Many of us want to help slow down the destruction of our environment, but just the thought of it may feel a bit overwhelming. At least it does to me. But when it comes down to it, there are many ways that basically anyone can help – and, as a bonus perk, save money while doing it.

A Guide to Saving the World and Saving Money in the Process!

So if you’re at a loss as to how to start “saving the world”, or are already there but just looking for even more tips and tricks, read on for this sectionalized guide to going green.

Water

With water being such an essential and finite resource, this should definitely be one of the top focus points when it comes to conservation. Less than 3% of the world’s water sources are fresh, and a lot of this even is out of human reach. With global water consumption that doubles every couple decades, the idea of preserving water should not be taken lightly.

On top of that, if water is included in the utilities that you pay for, you can save a decent amount of money by applying at least a few of these tips:

  • Don’t leave water running when it’s not in use. Though obvious, it has to be said – because most of us are guilty of this very thing. It may not be really paid attention to when we leave the bathwater running into the drain for several minutes to warm up, or leave water to flow from the kitchen sink in between tasks. It may not seem like much problem at all, but it does add up.
  • Reduce shower time. If you like to spend a long time in the shower, consider shaving some minutes off. This will not only help conserve water little by little, but you will also be helping your water bill as well as heating bill. Another option as far as conserving heating energy would be to simply not have it running as hot, or turn it to cold in the last few minutes of the shower of vice versa. Depending on how long you normally shower, you may actually use LESS water than you would if you instead took a bath.
  • Invest in a low-flow shower head. This will reduce the flow of water, automatically conserving the amount of water when showering, while still retaining most of the water pressure. Another very low-cost idea is to install faucet aerators on the faucets around your house – these also slow the water flow without really affecting the pressure.
  • Stop buying bottled water. This in itself is my toughest transition. I really love bottled water – the convenience, the taste…but it’s mostly a long-lived habit of mine I am working on kicking. Bottled water is truly an unnecessary extra expense as well as a product that just generates more waste with its plastic bottles. Instead, opt for a RO water filter to purify tap water and bring a reusable water bottle filled with your purified tap water when traveling or commuting.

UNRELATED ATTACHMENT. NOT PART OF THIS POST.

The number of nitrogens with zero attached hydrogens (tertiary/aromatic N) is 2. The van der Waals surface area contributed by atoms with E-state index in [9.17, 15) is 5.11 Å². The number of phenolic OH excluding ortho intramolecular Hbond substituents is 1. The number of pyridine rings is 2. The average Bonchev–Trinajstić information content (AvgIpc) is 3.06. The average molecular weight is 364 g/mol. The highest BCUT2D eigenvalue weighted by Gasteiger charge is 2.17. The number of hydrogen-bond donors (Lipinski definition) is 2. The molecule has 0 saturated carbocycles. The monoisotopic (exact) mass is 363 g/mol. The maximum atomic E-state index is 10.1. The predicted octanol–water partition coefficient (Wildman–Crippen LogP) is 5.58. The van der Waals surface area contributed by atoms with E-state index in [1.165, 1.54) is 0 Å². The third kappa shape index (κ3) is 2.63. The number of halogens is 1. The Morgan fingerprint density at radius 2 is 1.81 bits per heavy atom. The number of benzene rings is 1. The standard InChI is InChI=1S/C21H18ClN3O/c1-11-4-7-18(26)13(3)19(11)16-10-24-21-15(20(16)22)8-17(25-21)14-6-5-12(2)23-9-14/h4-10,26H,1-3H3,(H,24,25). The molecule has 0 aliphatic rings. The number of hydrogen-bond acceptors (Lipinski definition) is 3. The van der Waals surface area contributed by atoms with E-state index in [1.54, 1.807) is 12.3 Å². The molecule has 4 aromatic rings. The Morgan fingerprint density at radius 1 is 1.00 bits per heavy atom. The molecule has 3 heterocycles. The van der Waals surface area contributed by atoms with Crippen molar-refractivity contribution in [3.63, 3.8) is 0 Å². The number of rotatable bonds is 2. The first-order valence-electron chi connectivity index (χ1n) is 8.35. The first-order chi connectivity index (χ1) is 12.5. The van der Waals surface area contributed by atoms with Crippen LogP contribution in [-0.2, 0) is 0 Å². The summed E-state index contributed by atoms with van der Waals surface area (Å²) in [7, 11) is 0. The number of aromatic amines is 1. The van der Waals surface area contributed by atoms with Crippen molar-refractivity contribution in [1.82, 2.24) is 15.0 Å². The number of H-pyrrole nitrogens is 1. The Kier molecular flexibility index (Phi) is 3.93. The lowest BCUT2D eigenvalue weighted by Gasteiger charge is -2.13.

Energy

  • Don't leave appliances on when not in use! Don’t leave appliances on when not in use! Another obvious tip that we’re pretty much all guilty of. Especially when it comes to lights around the house – it’s so easy to either be lazy and not get up to turn off a light you no longer need, or simply forget that you have lights on in unoccupied rooms. A solution to this would be to force yourself into the habit of turning off the light/appliance as you leave a room, even if you believe you will be returning shortly – if you do, it shouldn’t be that much extra hassle to turn the light or appliance back on. If you still have trouble, consider investing in some timers that automatically switch lights and such off after a certain amount of time or lack of motion.
  • Use compact fluorescent light bulbs instead of the more widely-used incandescent ones. Not only do these energy-saving bulbs last longer, but they are generally brighter, providing more light for less energy.
  • Adjust the refrigerator temperature. The refrigerator alone eats up tons of energy – it’s suggested to be kept at 37 F, and the freezer at 0.
  • Go easy on the thermostat. In the winter, set it a few degrees lower than normal if you usually keep it pretty high. For air conditioning in the summer, do just the opposite with setting it a few degrees higher. The money (and energy) this saves will add up.
  • Consider purchasing a smart strip. Just having an appliance plugged in can still create “phantom” energy loads, but a smart power strip will detect when a device is shut off. Otherwise you can try to unplug your appliance whenever it’s not in use, which can quickly become a hassle.